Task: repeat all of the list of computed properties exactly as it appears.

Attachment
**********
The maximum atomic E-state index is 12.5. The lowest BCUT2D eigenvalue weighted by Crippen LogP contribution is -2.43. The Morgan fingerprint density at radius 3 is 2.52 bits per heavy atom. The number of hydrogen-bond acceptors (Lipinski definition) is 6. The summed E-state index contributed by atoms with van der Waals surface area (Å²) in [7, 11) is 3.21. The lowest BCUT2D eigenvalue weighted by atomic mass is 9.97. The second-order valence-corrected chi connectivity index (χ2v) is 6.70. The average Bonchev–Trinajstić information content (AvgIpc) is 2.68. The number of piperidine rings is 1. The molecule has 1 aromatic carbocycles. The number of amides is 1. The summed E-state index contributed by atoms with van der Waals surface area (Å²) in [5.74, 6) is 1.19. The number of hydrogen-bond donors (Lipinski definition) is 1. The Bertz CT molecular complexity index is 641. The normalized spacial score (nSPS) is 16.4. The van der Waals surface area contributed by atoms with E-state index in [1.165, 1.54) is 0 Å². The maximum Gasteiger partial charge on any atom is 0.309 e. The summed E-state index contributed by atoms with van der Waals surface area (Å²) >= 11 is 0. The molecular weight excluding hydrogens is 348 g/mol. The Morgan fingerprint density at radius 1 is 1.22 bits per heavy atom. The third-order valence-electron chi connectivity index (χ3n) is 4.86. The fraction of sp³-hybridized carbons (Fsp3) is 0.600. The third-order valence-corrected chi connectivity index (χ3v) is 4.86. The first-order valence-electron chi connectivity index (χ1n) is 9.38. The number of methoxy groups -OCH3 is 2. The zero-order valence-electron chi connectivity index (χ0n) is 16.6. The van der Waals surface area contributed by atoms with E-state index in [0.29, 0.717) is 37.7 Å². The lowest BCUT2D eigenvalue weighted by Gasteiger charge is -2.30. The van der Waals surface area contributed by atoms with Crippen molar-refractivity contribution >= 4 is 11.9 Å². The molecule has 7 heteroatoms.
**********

The maximum atomic E-state index is 12.5. The lowest BCUT2D eigenvalue weighted by Crippen LogP contribution is -2.43. The Morgan fingerprint density at radius 3 is 2.52 bits per heavy atom. The number of hydrogen-bond acceptors (Lipinski definition) is 6. The summed E-state index contributed by atoms with van der Waals surface area (Å²) in [7, 11) is 3.21. The lowest BCUT2D eigenvalue weighted by atomic mass is 9.97. The second-order valence-corrected chi connectivity index (χ2v) is 6.70. The average Bonchev–Trinajstić information content (AvgIpc) is 2.68. The number of piperidine rings is 1. The molecule has 1 aromatic carbocycles. The number of amides is 1. The summed E-state index contributed by atoms with van der Waals surface area (Å²) in [5.74, 6) is 1.19. The number of hydrogen-bond donors (Lipinski definition) is 1. The Bertz CT molecular complexity index is 641. The normalized spacial score (nSPS) is 16.4. The van der Waals surface area contributed by atoms with E-state index in [1.165, 1.54) is 0 Å². The maximum Gasteiger partial charge on any atom is 0.309 e. The summed E-state index contributed by atoms with van der Waals surface area (Å²) >= 11 is 0. The molecular weight excluding hydrogens is 348 g/mol. The Morgan fingerprint density at radius 1 is 1.22 bits per heavy atom. The third-order valence-electron chi connectivity index (χ3n) is 4.86. The fraction of sp³-hybridized carbons (Fsp3) is 0.600. The third-order valence-corrected chi connectivity index (χ3v) is 4.86. The first-order valence-electron chi connectivity index (χ1n) is 9.38. The number of methoxy groups -OCH3 is 2. The zero-order valence-electron chi connectivity index (χ0n) is 16.6. The van der Waals surface area contributed by atoms with E-state index in [0.29, 0.717) is 37.7 Å². The lowest BCUT2D eigenvalue weighted by Gasteiger charge is -2.30. The van der Waals surface area contributed by atoms with Crippen molar-refractivity contribution >= 4 is 11.9 Å². The molecule has 7 heteroatoms.